According to a recent report, it is almost impossible to tell how many people are dying from suicide while in custody at New Jersey correctional facilities.
New Jersey Prison Suicide Rates on the Rise
The New Jersey Department of Correction has been reported to have no consistent systems to investigate inmates deaths. For instance, since 2013, 17 prison deaths have been recorded. In all those deaths, the New Jersey Department of Correction has only been able to locate six death reports.
Suicide due to untreated drug addictions or mental illnesses form the majority of deaths in New Jersey. In fact, between 2012 and 2016, these cases have caused a 55% increase in prison suicide rates each year.
To reduce suicide rates, Hudson County jail’s officials decided to step up screenings to prisoners, as part of the intake process. They also increased spending on the mental health of the prisoners. All these changes happened after an inmate died at the Hudson County jail.
Prison Suicide: Jennifer Towle’s Death
In 2017, Jennifer Towle was found dead in Hudson County jail. A post-mortem report ruled her death as suicide. She was under suicide watch when she died. She was serving a 180-day sentence because of drunk driving.
Foreign items such as plastics, nail clippers and food wrappers were found in her stomach. As a result, she developed perforated gastric ulcers a condition that is caused by ingesting non-food items. Many, including her children, could not understand how someone could have such trash in her stomach while still under watch.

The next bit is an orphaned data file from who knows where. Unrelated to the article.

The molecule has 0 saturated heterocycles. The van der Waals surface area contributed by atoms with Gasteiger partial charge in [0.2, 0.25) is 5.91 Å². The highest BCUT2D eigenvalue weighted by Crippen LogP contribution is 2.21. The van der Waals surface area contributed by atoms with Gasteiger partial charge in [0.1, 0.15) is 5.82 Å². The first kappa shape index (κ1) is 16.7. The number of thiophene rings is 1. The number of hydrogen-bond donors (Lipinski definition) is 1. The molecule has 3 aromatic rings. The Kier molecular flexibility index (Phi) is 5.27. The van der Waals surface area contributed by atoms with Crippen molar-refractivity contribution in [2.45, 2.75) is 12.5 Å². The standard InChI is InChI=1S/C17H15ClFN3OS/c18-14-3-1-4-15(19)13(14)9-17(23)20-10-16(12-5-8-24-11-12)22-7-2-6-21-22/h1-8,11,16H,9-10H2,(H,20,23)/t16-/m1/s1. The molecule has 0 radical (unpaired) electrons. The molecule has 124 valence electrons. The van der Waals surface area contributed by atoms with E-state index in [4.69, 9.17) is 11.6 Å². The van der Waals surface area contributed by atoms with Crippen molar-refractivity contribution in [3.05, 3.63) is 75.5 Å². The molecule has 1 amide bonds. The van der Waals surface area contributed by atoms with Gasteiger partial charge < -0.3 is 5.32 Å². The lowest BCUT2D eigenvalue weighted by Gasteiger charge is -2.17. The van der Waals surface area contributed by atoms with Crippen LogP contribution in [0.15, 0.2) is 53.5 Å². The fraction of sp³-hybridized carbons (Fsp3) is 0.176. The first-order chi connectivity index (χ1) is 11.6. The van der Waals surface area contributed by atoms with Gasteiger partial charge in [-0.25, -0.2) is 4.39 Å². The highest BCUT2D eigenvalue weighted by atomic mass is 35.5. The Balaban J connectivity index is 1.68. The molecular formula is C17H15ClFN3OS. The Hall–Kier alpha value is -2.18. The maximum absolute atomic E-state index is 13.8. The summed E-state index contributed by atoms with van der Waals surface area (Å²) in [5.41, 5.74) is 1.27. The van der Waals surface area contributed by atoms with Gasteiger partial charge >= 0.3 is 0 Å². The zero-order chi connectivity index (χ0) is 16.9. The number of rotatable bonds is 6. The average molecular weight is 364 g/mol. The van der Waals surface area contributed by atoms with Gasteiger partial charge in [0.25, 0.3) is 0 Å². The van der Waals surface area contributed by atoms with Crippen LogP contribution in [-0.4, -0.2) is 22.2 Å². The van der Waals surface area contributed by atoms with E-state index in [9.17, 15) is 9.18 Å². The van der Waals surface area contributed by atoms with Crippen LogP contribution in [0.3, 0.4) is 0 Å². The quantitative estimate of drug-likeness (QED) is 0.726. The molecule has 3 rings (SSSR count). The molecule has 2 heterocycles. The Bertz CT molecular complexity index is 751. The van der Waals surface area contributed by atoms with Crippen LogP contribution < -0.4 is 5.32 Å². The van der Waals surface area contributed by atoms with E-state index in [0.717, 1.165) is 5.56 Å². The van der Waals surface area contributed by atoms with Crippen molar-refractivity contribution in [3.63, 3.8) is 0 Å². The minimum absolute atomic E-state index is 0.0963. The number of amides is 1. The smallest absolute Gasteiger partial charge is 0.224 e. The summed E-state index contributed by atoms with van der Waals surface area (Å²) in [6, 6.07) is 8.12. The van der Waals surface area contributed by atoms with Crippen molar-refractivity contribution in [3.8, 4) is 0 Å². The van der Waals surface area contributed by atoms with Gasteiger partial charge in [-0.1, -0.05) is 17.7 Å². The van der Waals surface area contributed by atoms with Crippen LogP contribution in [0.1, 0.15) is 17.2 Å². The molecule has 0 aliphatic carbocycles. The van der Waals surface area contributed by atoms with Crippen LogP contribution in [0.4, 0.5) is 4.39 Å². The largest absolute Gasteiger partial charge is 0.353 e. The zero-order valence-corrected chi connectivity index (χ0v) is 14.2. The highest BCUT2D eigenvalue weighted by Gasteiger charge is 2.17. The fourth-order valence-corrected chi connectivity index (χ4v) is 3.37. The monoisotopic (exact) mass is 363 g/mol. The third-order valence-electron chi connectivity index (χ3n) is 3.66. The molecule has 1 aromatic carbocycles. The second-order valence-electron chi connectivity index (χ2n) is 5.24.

Measures Against New Jersey Suicide at Hudson County Jail
A one-year $7.68 million professional services agreement with Nashville’s Correct Care Solutions (CCS) was approved by the Hudson County freeholders. The agreement aims at providing medical and mental health care at the jail.
The main goal for the Correct Care Solutions is to replicate the mental program known as Community Oriented Re-Entry program in Hudson County. The CCS has also committed to add three mental counselors at the jail. Currently, the facility has a total of seven mental counselors.
Screening intakes are usually done to detect mental health issues. When the mental health of the prisoner turns out positive, they are referred to a health professional for further evaluation. The CCS follows fully documented screening tools that analyze people and determine what their mental illness levels might be. The screening tools used are recognized across the field of psychiatry.
The changes in Hudson County Jail have helped reduce the prison suicide rates especially to newly convicted people who have never been away from the society.